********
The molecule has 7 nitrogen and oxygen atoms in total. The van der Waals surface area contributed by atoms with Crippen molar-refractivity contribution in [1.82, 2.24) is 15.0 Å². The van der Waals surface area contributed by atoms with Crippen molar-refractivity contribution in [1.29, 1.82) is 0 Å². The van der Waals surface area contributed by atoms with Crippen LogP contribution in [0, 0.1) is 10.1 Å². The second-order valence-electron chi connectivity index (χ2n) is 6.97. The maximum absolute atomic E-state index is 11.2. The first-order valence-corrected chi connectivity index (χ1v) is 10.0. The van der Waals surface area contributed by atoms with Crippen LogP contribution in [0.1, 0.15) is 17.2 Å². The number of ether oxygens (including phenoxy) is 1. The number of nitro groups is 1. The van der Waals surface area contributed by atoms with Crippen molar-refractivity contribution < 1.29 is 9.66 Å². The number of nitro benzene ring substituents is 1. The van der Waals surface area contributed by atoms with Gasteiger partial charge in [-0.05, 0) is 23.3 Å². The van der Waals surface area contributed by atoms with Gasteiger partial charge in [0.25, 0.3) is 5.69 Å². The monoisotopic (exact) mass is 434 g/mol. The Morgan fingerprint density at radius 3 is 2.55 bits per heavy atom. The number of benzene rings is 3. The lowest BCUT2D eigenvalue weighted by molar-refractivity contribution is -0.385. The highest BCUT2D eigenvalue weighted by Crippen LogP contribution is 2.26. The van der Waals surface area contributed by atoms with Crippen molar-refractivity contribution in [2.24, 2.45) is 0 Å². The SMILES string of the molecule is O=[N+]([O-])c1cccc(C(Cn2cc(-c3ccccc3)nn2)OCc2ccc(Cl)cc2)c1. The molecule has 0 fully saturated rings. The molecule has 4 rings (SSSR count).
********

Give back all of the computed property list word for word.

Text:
The molecule has 7 nitrogen and oxygen atoms in total. The van der Waals surface area contributed by atoms with Crippen molar-refractivity contribution in [1.82, 2.24) is 15.0 Å². The van der Waals surface area contributed by atoms with Crippen molar-refractivity contribution in [1.29, 1.82) is 0 Å². The van der Waals surface area contributed by atoms with Crippen LogP contribution in [0, 0.1) is 10.1 Å². The second-order valence-electron chi connectivity index (χ2n) is 6.97. The maximum absolute atomic E-state index is 11.2. The first-order valence-corrected chi connectivity index (χ1v) is 10.0. The van der Waals surface area contributed by atoms with Crippen LogP contribution in [0.1, 0.15) is 17.2 Å². The number of ether oxygens (including phenoxy) is 1. The number of nitro groups is 1. The van der Waals surface area contributed by atoms with Crippen molar-refractivity contribution < 1.29 is 9.66 Å². The number of nitro benzene ring substituents is 1. The van der Waals surface area contributed by atoms with Gasteiger partial charge in [-0.05, 0) is 23.3 Å². The van der Waals surface area contributed by atoms with Gasteiger partial charge in [0.25, 0.3) is 5.69 Å². The monoisotopic (exact) mass is 434 g/mol. The Morgan fingerprint density at radius 3 is 2.55 bits per heavy atom. The number of benzene rings is 3. The lowest BCUT2D eigenvalue weighted by molar-refractivity contribution is -0.385. The highest BCUT2D eigenvalue weighted by Crippen LogP contribution is 2.26. The van der Waals surface area contributed by atoms with Crippen molar-refractivity contribution in [2.24, 2.45) is 0 Å². The SMILES string of the molecule is O=[N+]([O-])c1cccc(C(Cn2cc(-c3ccccc3)nn2)OCc2ccc(Cl)cc2)c1. The molecule has 0 fully saturated rings. The molecule has 4 rings (SSSR count).